'The disaster in Nepal reminds me of my Kashmir escapade...'
(Apr 28, 2015)
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The news of the massive 7.8-magnitude earthquake in Nepal came as an unnerving jolt to me. It took me back to the time when I had a narrow escape during the devastating Kashmir floods last year. Having experienced a natural calamity first hand, I know how it feels to be at ground zero. The illusion of normality, stability and permanence cracks wide apart. And you know when you are treading the thin line where one wrong step, one bad choice could mean the difference between life and death.
As I read through scores of news reports on the disaster in Nepal, I came across some very shocking facts. And I felt a strong urge to share my two cents on the issue of such extreme events...
As the various news reports suggest, more than 4,400 people have been declared dead already. The number of people injured by the calamity is about twice. The Prime Minister of Nepal has said that the death toll on account of the earthquake could hit the 10,000-mark... He has also admitted that the rescue, relief and search operations have been 'ineffective'.
The ill-effect of the calamity is not limited to the ones who have died or injured. As per the United Nations, the massive earthquake has impacted the lives of 8 million people in 39 districts. This is more than 25% of the country's population. Of these 8 million people, 2 million reside in the 11 severely affected districts. In rural areas, 90% of the people have been affected.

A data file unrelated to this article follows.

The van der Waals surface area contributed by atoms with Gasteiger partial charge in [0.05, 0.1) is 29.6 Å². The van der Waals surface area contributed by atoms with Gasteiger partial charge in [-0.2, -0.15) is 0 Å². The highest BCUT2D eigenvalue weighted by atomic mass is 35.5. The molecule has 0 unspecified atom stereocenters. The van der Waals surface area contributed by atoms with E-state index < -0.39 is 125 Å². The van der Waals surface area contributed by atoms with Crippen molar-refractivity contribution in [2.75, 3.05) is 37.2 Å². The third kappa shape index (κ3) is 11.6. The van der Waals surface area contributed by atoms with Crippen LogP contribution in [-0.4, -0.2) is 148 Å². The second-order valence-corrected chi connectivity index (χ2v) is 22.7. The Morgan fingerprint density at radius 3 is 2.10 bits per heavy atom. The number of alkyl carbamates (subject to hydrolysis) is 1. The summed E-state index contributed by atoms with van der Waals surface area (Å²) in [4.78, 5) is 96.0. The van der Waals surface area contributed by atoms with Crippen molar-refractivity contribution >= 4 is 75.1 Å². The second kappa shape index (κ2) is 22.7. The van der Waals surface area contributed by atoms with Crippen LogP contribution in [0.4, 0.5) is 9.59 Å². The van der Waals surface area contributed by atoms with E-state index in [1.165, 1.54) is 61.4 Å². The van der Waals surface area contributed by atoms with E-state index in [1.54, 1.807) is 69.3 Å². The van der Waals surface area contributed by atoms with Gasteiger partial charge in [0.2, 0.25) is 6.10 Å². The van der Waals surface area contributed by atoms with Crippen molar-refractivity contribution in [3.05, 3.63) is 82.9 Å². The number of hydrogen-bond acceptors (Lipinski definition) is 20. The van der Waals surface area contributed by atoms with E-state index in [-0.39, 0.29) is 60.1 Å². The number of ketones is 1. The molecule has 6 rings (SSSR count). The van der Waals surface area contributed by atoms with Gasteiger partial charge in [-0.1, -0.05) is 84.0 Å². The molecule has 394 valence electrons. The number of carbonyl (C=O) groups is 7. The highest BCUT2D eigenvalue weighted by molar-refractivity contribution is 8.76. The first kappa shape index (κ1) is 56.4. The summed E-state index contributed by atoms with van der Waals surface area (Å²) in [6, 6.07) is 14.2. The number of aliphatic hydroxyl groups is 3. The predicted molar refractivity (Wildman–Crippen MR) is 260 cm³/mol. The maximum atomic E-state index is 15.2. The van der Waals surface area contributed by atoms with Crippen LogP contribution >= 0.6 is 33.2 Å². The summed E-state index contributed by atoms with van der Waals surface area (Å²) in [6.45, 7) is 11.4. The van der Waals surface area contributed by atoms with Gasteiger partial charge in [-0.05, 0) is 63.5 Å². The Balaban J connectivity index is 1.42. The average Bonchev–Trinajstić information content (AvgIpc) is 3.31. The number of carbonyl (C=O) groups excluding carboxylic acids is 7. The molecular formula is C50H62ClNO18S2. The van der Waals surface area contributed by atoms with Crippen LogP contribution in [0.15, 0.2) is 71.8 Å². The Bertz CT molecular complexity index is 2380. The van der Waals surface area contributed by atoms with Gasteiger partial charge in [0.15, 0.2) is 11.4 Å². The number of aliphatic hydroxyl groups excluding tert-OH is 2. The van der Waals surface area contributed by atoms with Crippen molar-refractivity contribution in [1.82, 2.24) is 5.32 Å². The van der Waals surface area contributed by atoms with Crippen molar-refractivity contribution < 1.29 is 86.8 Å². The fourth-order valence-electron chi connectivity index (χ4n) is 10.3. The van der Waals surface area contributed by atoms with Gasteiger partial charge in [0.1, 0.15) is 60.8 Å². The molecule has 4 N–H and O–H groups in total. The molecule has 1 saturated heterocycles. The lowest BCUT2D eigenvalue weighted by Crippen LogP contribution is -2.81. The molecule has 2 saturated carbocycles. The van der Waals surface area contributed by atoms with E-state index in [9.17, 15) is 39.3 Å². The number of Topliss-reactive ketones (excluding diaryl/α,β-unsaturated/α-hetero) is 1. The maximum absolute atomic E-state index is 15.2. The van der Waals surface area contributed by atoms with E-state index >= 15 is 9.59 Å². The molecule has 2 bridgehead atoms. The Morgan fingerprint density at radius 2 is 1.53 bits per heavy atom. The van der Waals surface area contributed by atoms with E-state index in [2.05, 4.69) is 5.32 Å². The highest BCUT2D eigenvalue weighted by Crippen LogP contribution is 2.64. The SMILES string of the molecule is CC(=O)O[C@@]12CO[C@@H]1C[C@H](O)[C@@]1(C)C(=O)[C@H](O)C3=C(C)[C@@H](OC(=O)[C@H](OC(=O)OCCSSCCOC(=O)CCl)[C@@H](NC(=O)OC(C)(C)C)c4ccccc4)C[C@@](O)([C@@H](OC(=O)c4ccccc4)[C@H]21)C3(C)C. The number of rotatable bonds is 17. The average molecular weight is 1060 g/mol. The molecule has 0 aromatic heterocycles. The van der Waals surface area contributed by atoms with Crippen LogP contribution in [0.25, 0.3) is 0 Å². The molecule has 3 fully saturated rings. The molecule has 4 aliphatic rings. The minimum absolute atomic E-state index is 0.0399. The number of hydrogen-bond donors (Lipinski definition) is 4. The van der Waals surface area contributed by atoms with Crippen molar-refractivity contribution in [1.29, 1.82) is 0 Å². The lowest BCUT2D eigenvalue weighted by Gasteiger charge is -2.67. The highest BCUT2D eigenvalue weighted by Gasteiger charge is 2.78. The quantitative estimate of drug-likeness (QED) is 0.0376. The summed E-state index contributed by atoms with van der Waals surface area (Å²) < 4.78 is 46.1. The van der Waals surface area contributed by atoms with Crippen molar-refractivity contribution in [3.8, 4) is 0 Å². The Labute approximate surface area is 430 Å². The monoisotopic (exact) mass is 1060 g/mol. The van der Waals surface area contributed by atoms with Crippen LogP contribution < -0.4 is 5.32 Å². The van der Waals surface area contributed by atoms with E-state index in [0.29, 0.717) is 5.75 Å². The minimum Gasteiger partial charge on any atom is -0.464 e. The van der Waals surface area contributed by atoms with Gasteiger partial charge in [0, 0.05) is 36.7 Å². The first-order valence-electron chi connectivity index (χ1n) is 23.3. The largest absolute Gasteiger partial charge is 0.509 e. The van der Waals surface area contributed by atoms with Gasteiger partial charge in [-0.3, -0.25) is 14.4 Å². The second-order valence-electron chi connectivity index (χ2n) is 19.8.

Many people have lost their homes and livelihoods. There seems to be an acute shortage of water, food and medicines - the basic essentials. And to add fuel to fire, the people have been further terrorized by over 60 aftershocks, rain and cold.
For the ones that have survived, a massive national crisis has only begun. The road to recovery is going to be a long, winding path.
As per the US Geological Survey's best estimate, the aggregate economic losses from the disaster could be between US$ 1 billion to US$ 10 billion. For Nepal, which is one of the poorest countries in the world and has an unemployment rate of over 40%, this crisis could set its economy back by a decade or more. The damage to the country's infrastructure has been huge. Rebuilding homes, roads, highways, hydropower dams and generators would take years.
The one big question that keeps repeating in my head is - Why does a natural calamity have to become such a large scale human tragedy?